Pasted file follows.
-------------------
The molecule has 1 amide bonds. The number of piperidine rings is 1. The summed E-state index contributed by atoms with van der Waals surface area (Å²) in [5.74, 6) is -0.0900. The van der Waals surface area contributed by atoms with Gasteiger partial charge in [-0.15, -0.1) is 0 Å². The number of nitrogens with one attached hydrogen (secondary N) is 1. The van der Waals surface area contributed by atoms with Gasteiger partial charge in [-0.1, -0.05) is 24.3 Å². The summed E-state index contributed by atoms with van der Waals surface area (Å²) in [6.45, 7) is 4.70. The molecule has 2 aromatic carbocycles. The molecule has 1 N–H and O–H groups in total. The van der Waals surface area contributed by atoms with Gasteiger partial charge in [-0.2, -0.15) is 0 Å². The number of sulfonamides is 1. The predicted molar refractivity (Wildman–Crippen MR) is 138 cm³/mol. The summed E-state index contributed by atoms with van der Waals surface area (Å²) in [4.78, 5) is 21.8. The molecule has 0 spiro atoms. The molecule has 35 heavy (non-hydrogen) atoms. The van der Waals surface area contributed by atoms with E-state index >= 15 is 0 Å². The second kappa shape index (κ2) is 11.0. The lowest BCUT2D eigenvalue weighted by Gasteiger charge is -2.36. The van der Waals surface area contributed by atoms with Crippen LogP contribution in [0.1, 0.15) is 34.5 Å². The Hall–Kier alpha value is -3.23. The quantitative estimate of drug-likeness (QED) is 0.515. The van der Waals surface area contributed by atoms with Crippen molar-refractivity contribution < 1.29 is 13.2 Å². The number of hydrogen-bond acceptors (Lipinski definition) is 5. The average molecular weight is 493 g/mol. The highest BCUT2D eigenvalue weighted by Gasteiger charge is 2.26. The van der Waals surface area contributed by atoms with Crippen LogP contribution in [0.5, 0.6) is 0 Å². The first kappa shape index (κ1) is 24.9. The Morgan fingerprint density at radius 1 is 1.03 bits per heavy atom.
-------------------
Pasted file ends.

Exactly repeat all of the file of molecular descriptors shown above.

The molecule has 1 amide bonds. The number of piperidine rings is 1. The summed E-state index contributed by atoms with van der Waals surface area (Å²) in [5.74, 6) is -0.0900. The van der Waals surface area contributed by atoms with Gasteiger partial charge in [-0.15, -0.1) is 0 Å². The number of nitrogens with one attached hydrogen (secondary N) is 1. The van der Waals surface area contributed by atoms with Gasteiger partial charge in [-0.1, -0.05) is 24.3 Å². The summed E-state index contributed by atoms with van der Waals surface area (Å²) in [6.45, 7) is 4.70. The molecule has 2 aromatic carbocycles. The molecule has 1 N–H and O–H groups in total. The van der Waals surface area contributed by atoms with Gasteiger partial charge in [-0.2, -0.15) is 0 Å². The number of sulfonamides is 1. The predicted molar refractivity (Wildman–Crippen MR) is 138 cm³/mol. The summed E-state index contributed by atoms with van der Waals surface area (Å²) in [4.78, 5) is 21.8. The molecule has 0 spiro atoms. The molecule has 35 heavy (non-hydrogen) atoms. The van der Waals surface area contributed by atoms with E-state index >= 15 is 0 Å². The second kappa shape index (κ2) is 11.0. The lowest BCUT2D eigenvalue weighted by Gasteiger charge is -2.36. The van der Waals surface area contributed by atoms with Crippen LogP contribution in [0.1, 0.15) is 34.5 Å². The Hall–Kier alpha value is -3.23. The quantitative estimate of drug-likeness (QED) is 0.515. The van der Waals surface area contributed by atoms with Crippen molar-refractivity contribution < 1.29 is 13.2 Å². The number of hydrogen-bond acceptors (Lipinski definition) is 5. The average molecular weight is 493 g/mol. The highest BCUT2D eigenvalue weighted by Gasteiger charge is 2.26. The van der Waals surface area contributed by atoms with Crippen LogP contribution in [0.5, 0.6) is 0 Å². The first kappa shape index (κ1) is 24.9. The Morgan fingerprint density at radius 1 is 1.03 bits per heavy atom.